Super Bowl LVI: Team Chaplains Help Nurture Players’ Faith
Both Super Bowl LVI contenders have chaplains on staff who minister to and support players. For Cincinnati, that role is held by Vincent Rey, a former Bengals player. He describes the Bengals as “men of integrity,” adding that football doesn’t define them. “They’re human beings, the crowning creation of God,” says Rey. “I realize that it’s an honor to partner with the Creator of all things. I get to partner with him to put someone’s hand in the hand of Jesus.”
For the Rams, Kevin Nickerson has served as chaplain since 2016. He strives to be available for players, noting that ministry work “is done outside of chapel” during everyday interactions and conversations. Nickerson says he views the athletes not as “members of my church” but rather as “members of my family.”
Faith Leaders: Move the 2023 Super Bowl From Arizona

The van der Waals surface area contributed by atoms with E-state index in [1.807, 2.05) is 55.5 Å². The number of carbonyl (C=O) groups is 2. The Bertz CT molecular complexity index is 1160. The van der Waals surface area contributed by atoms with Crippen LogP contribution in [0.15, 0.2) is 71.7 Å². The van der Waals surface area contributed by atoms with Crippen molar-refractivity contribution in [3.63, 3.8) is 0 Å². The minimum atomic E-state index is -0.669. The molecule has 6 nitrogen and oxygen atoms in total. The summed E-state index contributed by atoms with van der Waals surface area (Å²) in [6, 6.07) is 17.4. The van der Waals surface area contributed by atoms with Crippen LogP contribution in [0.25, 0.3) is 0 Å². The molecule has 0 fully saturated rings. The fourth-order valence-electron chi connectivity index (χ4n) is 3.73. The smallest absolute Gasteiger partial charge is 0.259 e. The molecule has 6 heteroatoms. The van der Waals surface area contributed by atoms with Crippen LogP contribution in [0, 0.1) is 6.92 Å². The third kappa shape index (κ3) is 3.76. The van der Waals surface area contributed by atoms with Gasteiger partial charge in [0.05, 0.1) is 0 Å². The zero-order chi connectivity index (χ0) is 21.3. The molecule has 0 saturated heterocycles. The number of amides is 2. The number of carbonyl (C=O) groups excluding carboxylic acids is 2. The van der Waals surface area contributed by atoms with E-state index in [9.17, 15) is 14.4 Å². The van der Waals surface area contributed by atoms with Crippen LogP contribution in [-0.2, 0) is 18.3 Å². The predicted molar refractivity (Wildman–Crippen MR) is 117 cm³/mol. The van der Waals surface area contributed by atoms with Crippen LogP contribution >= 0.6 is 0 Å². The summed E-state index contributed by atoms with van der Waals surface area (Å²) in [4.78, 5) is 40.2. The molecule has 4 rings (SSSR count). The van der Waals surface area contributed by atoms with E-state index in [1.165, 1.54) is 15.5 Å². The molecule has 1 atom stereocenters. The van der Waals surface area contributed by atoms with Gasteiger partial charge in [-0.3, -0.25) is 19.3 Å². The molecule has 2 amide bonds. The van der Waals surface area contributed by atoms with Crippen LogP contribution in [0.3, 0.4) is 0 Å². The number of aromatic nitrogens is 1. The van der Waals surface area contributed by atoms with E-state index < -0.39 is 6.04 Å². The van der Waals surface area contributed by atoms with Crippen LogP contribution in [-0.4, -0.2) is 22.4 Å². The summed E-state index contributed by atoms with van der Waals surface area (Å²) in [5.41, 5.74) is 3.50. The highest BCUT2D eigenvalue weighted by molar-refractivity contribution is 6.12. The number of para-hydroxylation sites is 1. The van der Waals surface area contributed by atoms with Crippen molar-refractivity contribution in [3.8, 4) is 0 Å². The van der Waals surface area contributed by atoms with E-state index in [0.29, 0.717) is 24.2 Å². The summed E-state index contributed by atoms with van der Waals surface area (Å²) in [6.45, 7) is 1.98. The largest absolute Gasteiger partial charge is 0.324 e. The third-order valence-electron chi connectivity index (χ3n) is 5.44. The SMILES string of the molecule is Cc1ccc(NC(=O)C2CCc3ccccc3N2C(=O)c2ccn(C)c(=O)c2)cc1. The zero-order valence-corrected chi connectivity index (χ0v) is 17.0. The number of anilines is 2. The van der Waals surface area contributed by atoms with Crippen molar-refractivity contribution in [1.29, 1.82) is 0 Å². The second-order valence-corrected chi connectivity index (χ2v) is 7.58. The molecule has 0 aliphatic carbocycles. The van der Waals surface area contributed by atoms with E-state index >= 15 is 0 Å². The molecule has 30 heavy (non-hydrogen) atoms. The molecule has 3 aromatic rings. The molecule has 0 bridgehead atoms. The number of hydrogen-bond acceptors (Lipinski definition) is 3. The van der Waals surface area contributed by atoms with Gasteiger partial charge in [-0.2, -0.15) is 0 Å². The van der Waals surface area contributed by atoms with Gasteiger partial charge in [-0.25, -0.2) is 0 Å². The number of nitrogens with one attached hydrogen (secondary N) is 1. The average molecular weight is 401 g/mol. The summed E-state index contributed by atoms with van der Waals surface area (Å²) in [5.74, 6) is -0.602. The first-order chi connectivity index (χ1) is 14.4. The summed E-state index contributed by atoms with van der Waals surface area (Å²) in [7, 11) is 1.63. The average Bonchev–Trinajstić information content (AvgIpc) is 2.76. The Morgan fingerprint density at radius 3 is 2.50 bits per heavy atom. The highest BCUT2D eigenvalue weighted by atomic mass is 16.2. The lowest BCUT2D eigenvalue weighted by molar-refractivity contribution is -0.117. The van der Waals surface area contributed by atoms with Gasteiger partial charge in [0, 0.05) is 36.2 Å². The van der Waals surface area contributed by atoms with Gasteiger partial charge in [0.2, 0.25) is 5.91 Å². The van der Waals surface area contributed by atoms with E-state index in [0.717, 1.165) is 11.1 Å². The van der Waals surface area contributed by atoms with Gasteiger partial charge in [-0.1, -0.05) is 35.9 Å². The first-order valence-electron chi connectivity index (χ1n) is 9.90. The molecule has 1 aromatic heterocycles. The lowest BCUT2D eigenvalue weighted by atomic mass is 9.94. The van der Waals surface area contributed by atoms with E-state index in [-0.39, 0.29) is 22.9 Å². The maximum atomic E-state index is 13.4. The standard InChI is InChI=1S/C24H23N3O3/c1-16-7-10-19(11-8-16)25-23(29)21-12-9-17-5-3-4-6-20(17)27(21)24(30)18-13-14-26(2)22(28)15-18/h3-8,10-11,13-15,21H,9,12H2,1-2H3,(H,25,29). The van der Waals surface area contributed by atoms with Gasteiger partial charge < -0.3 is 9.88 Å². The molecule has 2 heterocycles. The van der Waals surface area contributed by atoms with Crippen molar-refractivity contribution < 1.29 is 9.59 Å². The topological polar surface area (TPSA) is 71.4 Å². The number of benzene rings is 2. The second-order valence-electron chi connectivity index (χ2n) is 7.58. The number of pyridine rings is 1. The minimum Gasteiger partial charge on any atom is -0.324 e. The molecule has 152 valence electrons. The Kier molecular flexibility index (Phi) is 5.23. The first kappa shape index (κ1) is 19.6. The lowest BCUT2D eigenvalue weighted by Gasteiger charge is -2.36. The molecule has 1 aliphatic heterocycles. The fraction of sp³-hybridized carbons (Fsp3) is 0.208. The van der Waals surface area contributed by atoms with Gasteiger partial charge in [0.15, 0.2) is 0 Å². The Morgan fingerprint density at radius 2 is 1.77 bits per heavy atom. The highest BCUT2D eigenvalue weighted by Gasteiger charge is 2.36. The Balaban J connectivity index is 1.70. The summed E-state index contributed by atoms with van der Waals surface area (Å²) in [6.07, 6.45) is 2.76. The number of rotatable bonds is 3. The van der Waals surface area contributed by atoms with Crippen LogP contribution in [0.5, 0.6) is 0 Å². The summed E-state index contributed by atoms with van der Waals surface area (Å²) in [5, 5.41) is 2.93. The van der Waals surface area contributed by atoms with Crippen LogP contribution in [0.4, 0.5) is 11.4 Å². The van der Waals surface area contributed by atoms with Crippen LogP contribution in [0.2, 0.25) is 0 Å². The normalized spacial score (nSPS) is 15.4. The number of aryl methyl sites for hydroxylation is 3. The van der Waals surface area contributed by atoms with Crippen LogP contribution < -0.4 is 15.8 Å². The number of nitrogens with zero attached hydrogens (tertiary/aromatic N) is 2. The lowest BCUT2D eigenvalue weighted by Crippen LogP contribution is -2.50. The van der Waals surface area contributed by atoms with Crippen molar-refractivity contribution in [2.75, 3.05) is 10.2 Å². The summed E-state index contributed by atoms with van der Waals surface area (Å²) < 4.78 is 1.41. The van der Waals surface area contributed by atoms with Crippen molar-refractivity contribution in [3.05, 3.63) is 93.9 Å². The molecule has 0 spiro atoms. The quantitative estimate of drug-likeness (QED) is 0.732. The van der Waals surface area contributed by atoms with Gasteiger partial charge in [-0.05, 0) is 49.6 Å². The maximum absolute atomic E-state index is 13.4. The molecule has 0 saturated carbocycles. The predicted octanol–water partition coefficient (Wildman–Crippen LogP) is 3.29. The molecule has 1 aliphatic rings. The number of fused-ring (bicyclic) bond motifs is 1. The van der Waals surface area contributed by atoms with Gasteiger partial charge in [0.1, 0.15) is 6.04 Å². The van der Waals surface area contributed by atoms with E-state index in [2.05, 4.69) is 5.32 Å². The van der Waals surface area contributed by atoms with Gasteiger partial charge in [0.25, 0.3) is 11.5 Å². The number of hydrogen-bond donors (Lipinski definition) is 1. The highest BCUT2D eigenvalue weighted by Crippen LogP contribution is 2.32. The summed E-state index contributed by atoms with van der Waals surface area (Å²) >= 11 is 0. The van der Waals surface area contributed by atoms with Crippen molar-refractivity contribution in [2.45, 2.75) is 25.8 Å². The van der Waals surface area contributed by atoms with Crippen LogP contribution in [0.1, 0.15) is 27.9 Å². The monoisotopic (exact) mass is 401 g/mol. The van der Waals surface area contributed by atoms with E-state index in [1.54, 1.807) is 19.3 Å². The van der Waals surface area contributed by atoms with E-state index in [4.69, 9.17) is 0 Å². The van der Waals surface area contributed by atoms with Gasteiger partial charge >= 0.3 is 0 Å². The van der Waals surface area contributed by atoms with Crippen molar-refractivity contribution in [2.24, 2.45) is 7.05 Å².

In other pro football news, faith leaders throughout America are urging NFL Commissioner Roger Goodell to move next year’s Super Bowl out of Arizona. Citing the efforts of Republican state legislators to overturn the 2020 presidential election and restrict voting rights, they say the league and “corporate America” must take a stand.
More than 200 faith leaders signed a letter to Goodell, requesting that the big game bypass Arizona. That happened in the early ’90s, after the state failed to enact the Martin Luther King Jr. holiday. “We’re very hopeful we could see history repeat itself through this” effort, says Raymond Forte, senior pastor of Ebenezer Church in Phoenix. “This is an injustice that must get national attention.”
The NFL has been dealing with several race-related controversies. Last week, former Miami Dolphins head coach Brian Flores sued the league and three teams, alleging racism in hiring practices.